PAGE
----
Few creatures in nature have proven as pesky as the common flea. Blessed with extraordinary jumping ability and an itchy bite, the flea has tested the extremes of both human and animal patience alike. Indeed, the tenacious flea has mastered the art of annoyance and survival better than many creatures blessed with more ability and guile.
Doubtless, the "flea" you see on these pages proves to be just as tenacious and pesky to the competition on the drag strip as its namesake in nature. Kurt Garmendia Moreno and his team of close friends enjoy taking their "La Pulga" (Spanish for flea) to the track, and showing-up the better funded and equipped efforts of their competitors. Kurt, an automotive technician by trade, embraces the notion of bringing something different out to the track. As such, La Pulga is based upon a standard '95 Hyundai Accent. Selection of this Korean import as the basis for a racecar would present numerous challenges. Many parts common in the aftermarket for other makes of motor, such as timing gears, intakes, and limited slip differentials would simply have to be fabricated. The fact that this Korean hybrid has run a best of 9.99 at a 145.32 mph with much of the driveline and chassis in factory stock-condition sheds light on the fact that ingenuity and a combination of otherwise ordinary parts can have incredible results.
The secret behind this Hyundai's awesome track performance lay under the custom fiberglass hood, where one finds genuine Hyundai power. This recipe begins with a stock-dimension SOHC 1.5L Hyundai motor donated by a '93 Scoupe. The bottom end is reinforced for a life under pressure with a balanced reciprocating assembly featuring JE pistons, Crower rods, and a stock Hyundai forged crank, all residing in a blueprinted cast-iron Hyundai block. This combination has proven race-reliable even while swimming in the stock oiling system, pump, and factory wet sump pan.
This flea gets its nasty bite in the form of a rather unique induction set-up. A massaged Turbonetics GT50 turbo generates up to 60 psi through an equal-length fabricated aluminum intake manifold, while Kinsler injectors do their best to keep pace with the furious mass of on-rushing air. Rather than utilize an intercooler, Kurt designed an alcohol/water injection system that, in concert with a richened fuel curve, helps prevent detonation. Meanwhile, a 100-shot NOS Fogger system squirts far upstream on the intake tract, additionally cooling the mixture and upping the power ante, as well. Ignition and fuel events are tuned using an Electromotive HPV-1 for the spark and a Haltech E-9A for fuel. This fuel cocktail flows into a ported and polished SOHC head that complements factory valve springs, retainers, and cam with enlarged Ferrea stainless steel valves.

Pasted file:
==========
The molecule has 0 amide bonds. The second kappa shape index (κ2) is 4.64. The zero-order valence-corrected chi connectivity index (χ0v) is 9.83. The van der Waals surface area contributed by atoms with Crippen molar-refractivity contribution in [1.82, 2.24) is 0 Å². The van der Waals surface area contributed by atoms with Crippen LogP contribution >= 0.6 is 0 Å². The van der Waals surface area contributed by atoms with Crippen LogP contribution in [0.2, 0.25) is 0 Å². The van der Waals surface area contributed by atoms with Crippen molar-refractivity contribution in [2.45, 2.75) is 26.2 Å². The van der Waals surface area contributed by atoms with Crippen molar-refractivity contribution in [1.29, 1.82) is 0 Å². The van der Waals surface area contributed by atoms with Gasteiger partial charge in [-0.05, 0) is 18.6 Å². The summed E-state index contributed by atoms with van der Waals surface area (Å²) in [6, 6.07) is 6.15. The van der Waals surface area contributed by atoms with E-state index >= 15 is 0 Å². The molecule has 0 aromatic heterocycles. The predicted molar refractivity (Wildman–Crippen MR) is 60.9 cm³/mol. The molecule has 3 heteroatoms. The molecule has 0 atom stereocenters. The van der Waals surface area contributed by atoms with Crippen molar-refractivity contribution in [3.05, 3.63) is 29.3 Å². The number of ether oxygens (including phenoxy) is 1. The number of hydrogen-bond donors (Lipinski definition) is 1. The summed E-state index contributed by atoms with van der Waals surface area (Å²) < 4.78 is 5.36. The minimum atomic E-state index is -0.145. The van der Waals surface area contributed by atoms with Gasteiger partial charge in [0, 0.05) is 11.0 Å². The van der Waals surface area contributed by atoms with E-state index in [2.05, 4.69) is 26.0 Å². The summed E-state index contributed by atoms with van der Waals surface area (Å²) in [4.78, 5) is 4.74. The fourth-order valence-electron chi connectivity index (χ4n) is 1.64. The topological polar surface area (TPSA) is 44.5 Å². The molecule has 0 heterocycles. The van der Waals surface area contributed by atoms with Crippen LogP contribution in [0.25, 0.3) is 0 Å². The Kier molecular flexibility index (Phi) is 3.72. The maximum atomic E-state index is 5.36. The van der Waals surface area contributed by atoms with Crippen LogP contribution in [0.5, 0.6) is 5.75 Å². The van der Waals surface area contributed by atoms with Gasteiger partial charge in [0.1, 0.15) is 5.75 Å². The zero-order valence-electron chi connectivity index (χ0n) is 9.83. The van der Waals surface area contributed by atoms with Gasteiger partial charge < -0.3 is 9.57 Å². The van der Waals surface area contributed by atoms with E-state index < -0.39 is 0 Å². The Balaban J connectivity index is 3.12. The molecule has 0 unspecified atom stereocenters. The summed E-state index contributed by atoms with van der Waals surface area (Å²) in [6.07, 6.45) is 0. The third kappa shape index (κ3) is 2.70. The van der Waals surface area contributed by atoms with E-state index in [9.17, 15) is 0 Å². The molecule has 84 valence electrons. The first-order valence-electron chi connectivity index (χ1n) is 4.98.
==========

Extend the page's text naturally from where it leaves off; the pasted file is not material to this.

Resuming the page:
This well-sorted combination of boost, tempered with alcohol and nitrous, is what is responsible for the giving La Pulga its telling name. As Kurt, also the driver, would describe it, to see the car leap from the start line reminded him of the same instantaneous jumping of a flea. Although I doubt that few fleas could cover 60 feet in 1.58 seconds. Credit this to using nitrous out of the timing lights and a chassis that just hooks up sweetly. Mind you, the 60 psi, which doesn't begin to come on until about 80 feet down the track, is pressurized into a combustion chamber sealed with the factory tri-metal head gasket.
Much time and sweat has gone into the fine-tuning of this flea's components in an effort that started more than a year ago, when this vehicle began its trek from the 14s into faster territory. Today, the engine combination has proven itself on the dyno for 494 hp at 6,500 rpm.
Surprisingly, the rest of the car retains most of its factory parts. The transmission is stock five-speed Hyundai, churning the racing slicks through stock half-shafts. In an effort to aid traction, the stock differential spider gears are welded, and the car retains the factory 3.82:1 final drive ratio. By using various diameters of racing slicks, Kurt is able to "tune" final drive ratio to different track conditions. A custom-made Advanced Clutch Technology bronze puck-style clutch harnesses the motor's might to the tranny. This combination has proven itself consistent and reliable even through factory half shafts, albeit requiring Kurt to make thoughtful shifts in an effort to minimize drivetrain shock and potential breakage.
More unbelievable than the near-stock transmission is the simplicity of the rest of the chassis. Kurt's creation makes use of the entire factory suspension from springs and shocks to original equipment rubber bushings to get his power to the ground. The most complex traction aid is a couple of traction bars used to aid weight transfer upon take-off.
The gutted race interior is a study of function over form. A racing seat resides in front of clearly marked Auto Meter gauges that monitor vital engine functions. The exterior paint is compliments of Tito's Total Air Brush, and the box flares were hand-formed by Gilbert Fiberglass of Puerto Rico. The entire combination weighs in at 1,944 pounds with fuel and driver.
Kurt's project took about 2 years from inception to its current form. Along the way, 19 different short blocks gave up the ghost in search of the right combination, and 10 different transmissions suffered at the hands of hastily applied power. Perseverance, trial and error, and the willingness to experiment have produced a racecar competitive with better funded efforts. Future plans include a DOHC head, a larger turbo, and ventures deeper into the 9s. The result of Kurt and his friends' ability to "think out of the box" should serve as a testament to those who are willing and determined to do the same. Timeslips don't lie, and the sum of all this effort and desire yielded a flea that truly has "Seoul."